Representing vertical translation is important. In a regression setting, the intercept is the expected value of the response variable when all features are 0. Omitting the intercept when the intercept is not truly 0 also has the effect of causing incorrect estimation of the remaining regression. I constructed the following example to illustrate.
x <- rnorm(100)
y <- 5+x+rnorm(100, sd=0.1)
plot(x,y, ylim=c(-2, 8))
model1 <- lm(y~x+1)
model2 <- lm(y~x+0)
In this case, we know the true model is $y=5+x+\epsilon$, but if we estimate the model without the intercept, the regression line is nowhere near the data!
We can also see that the estimates of the coefficient of $x$ are incorrect. The correctly-specified model estimates $x$ very close to 1, while the model omitting the intercept is not at all close to 1. It's hard to discern the effect in the graph, though.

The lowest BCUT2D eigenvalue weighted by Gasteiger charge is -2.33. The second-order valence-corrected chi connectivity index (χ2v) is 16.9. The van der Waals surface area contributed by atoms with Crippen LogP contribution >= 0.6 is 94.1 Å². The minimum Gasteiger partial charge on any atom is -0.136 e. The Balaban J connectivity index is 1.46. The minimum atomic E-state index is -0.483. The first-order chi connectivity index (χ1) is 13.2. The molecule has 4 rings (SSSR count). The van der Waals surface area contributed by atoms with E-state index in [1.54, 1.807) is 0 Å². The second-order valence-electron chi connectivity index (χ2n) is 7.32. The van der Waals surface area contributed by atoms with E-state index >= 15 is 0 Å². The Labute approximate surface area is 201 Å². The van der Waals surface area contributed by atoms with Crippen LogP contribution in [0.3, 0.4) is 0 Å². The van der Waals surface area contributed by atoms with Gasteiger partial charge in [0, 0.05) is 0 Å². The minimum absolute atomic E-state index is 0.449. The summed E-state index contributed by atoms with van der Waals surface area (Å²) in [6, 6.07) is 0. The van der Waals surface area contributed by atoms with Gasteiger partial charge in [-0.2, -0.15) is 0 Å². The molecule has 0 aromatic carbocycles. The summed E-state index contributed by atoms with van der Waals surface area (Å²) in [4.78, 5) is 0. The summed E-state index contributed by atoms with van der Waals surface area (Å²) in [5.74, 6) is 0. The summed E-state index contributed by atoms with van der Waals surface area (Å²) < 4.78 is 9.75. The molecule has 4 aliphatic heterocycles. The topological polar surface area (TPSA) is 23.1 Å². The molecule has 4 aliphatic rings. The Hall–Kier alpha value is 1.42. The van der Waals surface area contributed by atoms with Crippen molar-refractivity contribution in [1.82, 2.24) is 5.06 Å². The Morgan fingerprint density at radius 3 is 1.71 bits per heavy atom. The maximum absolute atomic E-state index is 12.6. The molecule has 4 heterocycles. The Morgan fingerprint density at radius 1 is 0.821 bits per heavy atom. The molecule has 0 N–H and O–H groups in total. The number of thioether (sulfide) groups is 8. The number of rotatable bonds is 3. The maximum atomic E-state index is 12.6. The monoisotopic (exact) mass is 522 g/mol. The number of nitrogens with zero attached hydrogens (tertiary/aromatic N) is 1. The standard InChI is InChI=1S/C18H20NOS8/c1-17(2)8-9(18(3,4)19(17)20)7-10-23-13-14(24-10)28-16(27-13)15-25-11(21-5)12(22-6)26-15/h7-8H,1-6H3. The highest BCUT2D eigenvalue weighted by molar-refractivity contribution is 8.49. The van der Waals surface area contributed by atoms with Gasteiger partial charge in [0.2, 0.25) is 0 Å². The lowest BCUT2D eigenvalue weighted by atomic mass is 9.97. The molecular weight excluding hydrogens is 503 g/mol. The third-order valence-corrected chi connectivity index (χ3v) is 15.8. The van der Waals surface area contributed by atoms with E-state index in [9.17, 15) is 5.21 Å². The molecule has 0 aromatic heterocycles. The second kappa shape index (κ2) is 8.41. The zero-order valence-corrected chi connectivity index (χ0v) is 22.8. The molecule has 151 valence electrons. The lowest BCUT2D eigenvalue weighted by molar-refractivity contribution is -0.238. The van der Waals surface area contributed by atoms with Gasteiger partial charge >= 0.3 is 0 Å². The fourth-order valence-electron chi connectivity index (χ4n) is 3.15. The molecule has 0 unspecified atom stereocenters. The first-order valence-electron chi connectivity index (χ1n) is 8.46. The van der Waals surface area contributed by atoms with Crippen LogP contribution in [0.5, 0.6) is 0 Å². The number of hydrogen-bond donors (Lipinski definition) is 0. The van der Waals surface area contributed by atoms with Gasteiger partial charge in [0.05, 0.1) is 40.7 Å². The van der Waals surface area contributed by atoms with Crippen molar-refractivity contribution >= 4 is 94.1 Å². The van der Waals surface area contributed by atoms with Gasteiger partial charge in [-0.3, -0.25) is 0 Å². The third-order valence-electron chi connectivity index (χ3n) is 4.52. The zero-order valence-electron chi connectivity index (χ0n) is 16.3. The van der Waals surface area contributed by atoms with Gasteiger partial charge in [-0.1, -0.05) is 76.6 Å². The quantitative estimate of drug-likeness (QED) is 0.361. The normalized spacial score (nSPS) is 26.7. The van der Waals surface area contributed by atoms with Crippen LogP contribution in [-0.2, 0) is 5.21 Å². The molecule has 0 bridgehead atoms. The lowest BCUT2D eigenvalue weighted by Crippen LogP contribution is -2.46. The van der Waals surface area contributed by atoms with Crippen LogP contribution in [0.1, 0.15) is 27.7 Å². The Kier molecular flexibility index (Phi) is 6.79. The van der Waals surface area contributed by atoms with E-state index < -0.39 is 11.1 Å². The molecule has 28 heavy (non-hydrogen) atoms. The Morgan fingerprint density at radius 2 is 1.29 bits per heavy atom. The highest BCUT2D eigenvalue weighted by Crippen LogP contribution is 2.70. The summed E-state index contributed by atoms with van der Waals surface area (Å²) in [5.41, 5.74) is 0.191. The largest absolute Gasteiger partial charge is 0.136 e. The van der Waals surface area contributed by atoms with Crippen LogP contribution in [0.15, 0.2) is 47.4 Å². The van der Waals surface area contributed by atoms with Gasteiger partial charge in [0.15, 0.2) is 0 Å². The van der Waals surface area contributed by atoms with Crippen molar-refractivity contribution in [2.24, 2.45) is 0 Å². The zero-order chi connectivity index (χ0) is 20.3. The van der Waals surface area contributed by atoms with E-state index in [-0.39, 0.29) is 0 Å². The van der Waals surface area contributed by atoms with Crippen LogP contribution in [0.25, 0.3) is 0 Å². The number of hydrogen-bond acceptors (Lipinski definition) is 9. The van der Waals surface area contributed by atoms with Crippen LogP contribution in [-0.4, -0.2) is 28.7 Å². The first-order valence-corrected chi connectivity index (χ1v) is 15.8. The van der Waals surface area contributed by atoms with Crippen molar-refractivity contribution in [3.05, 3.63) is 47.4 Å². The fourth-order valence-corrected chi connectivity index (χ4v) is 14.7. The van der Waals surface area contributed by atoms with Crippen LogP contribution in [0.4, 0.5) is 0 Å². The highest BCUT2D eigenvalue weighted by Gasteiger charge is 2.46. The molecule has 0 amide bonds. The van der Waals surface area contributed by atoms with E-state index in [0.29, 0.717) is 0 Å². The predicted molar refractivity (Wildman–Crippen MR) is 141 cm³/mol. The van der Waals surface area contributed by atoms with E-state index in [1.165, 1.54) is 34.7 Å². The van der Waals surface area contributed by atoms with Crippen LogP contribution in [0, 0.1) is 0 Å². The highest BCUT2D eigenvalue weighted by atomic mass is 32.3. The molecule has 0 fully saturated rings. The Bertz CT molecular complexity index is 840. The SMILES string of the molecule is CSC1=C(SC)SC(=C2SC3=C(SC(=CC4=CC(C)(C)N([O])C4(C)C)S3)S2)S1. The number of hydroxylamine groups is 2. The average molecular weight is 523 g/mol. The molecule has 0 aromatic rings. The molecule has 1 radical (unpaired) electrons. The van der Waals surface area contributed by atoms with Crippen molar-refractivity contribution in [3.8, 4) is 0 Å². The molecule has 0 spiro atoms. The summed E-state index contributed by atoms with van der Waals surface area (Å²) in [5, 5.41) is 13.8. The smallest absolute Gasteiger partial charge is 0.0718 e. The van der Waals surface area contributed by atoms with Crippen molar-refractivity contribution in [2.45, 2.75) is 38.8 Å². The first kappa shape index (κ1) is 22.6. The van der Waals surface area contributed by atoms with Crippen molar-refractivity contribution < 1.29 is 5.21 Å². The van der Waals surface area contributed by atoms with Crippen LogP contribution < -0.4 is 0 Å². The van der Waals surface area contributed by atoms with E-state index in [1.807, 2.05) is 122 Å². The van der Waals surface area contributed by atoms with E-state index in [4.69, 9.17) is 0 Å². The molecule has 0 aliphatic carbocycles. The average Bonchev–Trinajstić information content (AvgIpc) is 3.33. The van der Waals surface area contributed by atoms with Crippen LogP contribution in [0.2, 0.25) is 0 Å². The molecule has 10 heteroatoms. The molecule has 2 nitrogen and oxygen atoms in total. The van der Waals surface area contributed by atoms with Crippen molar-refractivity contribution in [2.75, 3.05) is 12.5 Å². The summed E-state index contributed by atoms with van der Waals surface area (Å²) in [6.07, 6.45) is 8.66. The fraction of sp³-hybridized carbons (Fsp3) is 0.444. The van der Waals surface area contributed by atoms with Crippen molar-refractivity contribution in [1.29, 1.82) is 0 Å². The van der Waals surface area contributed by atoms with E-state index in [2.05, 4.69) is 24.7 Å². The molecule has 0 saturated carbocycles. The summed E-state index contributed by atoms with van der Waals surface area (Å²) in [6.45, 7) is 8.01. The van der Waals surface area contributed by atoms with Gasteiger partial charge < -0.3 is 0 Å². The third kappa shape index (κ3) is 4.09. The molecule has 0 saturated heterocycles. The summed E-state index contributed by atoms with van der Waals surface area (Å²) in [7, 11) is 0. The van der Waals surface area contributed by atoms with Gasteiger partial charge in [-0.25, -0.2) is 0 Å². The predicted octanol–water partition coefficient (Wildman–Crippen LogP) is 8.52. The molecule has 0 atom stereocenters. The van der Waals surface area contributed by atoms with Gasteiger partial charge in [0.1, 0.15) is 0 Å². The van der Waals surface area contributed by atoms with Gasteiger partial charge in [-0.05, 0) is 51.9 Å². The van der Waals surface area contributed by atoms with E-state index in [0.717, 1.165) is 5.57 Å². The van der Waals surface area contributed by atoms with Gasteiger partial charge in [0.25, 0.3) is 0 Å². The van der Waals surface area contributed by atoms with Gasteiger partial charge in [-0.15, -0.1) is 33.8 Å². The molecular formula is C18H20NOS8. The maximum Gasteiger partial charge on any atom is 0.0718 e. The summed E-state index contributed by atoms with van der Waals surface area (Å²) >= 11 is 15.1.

lm(formula = y ~ x + 1)
lm(formula = y ~ x + 0)
You're correct that in most cases you won't know the value of the intercept ahead of time. In general, the problems associated with omitting a feature is called "omitted variable bias." If the true model had two features $x_1$ and $x_2$, but we omitted one of them in the model, we would similarly have incorrect estimates of the remaining parameters.
You can look at the confidence interval of the estimate to get a sense of how strongly the data support the hypothesis of a nonzero intercept.
If all variables are transformed by subtracting their mean values, this effectively eliminates the need to estimate an intercept term, because the expectation of $y$ must be $0$ when all the features are also $0$. This comes at the cost of interpretability, though, since you'll be working on a new "scale." For example, if $x$ is temperature in Celsius, the $0$-mean temperature variable $x^\prime$ has moved the zero point to be the mean value of the data, so all of the nice properties about the location of the freezing point of water and so on move along with it. Whether this loss in direct, obvious interpretation is important to you depends on the particular application, of course.